The Lexicon of Geocaching:
http://home.earthlink.net/~prime.suspect/geolex/

On cache deposits I'm not sure, but I try to keep my eye out for small interesting items when I'm out shopping. I once found a nice spider man tin box with spiderman play cards for $1.87 hopefully someone will like. I have found several items in target and ac moore(little dinosaur toys) south portland. I once found some cool keychains at payless for a dollar.

Haffy
07-14-2005, 05:04 PM
You would be surprised at the nice objects you can find at your local dollar store.

brdad
07-15-2005, 05:55 AM
Hi_ I am new to this sport and bring along a gaggle of kids. I have read complaints about the quality of the contents of the cache. Do you season cachers have suggestions of good deposits?......silly putty, cards, play dough....................
I am also having a little trouble dechiphering some log shorthand. I have figured out TB, FTF, TN but help me with some of the others. Thanks for your help.

The idea is to always "trade up" at caches, but unfortunately a few people think a stick of gum or a used, non-winning lottery ticket is a fair trade for a Mapping software CD. :(

I like to see anything unusual in a cache - something not seen at every Wally World you go to. As for kid items, stick with ones that can hold up to some possible moisture as well as abuse from getting tossed around in the cache, and it never hurts to place them inside a ziplock bag.

But my main reson for posting is to remind you and any others to be careful when placing any items that have an odor to them - the silly putty and play-dough may fit into this category. Any smells might attract local critters. Obviously this is more of an issue in a Gladware container than in an ammo box. Also, be careful of anything with liquid in them, they can freeze and break open in winter, and can leak any time of year.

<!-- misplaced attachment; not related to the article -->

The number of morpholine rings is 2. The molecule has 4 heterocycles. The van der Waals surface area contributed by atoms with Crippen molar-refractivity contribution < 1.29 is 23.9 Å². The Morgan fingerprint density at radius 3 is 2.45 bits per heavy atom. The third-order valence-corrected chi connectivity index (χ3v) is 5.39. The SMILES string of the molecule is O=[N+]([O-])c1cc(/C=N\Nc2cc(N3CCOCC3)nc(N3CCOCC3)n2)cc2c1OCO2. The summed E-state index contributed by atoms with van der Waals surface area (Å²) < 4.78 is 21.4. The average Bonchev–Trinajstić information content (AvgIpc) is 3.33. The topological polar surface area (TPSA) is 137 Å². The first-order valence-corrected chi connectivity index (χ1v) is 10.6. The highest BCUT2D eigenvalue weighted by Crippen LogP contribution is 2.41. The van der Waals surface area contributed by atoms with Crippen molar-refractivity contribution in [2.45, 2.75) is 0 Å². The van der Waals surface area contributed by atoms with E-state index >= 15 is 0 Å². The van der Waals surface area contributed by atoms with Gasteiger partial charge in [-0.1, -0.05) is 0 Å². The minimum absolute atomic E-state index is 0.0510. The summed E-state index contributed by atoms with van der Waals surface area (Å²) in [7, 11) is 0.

WhereRWe?
07-15-2005, 07:16 AM
The idea is to always "trade up" at caches, but unfortunately a few people think a stick of gum or a used, non-winning lottery ticket is a fair trade for a Mapping software CD. :(



I fully agree. Seems like that I've seen more and more logs lately where someone has taken a "nice" item and left something totally undesirable. We try and make sure we "trade up", and do not substitute our signature item - our Maine Geocacher permit - as a trade item. We leave them without regard to any oter trade. We've seen some signature items that are beautiful, and certainly a "trade up" item. But some are just computer printed "business cards".

Play fair! LOL! :D

drbugman
07-15-2005, 08:03 AM
Greetings from Maryland. I sure miss the Maine woods.
1. Bring a compass with you and learn how to use it in case something happens to your GPS. I use mine when I get close to the cache in addition to the GPS anyway.
2. Do frequent "look backs" so that you will recognize an area when you approach it from the reverse direction.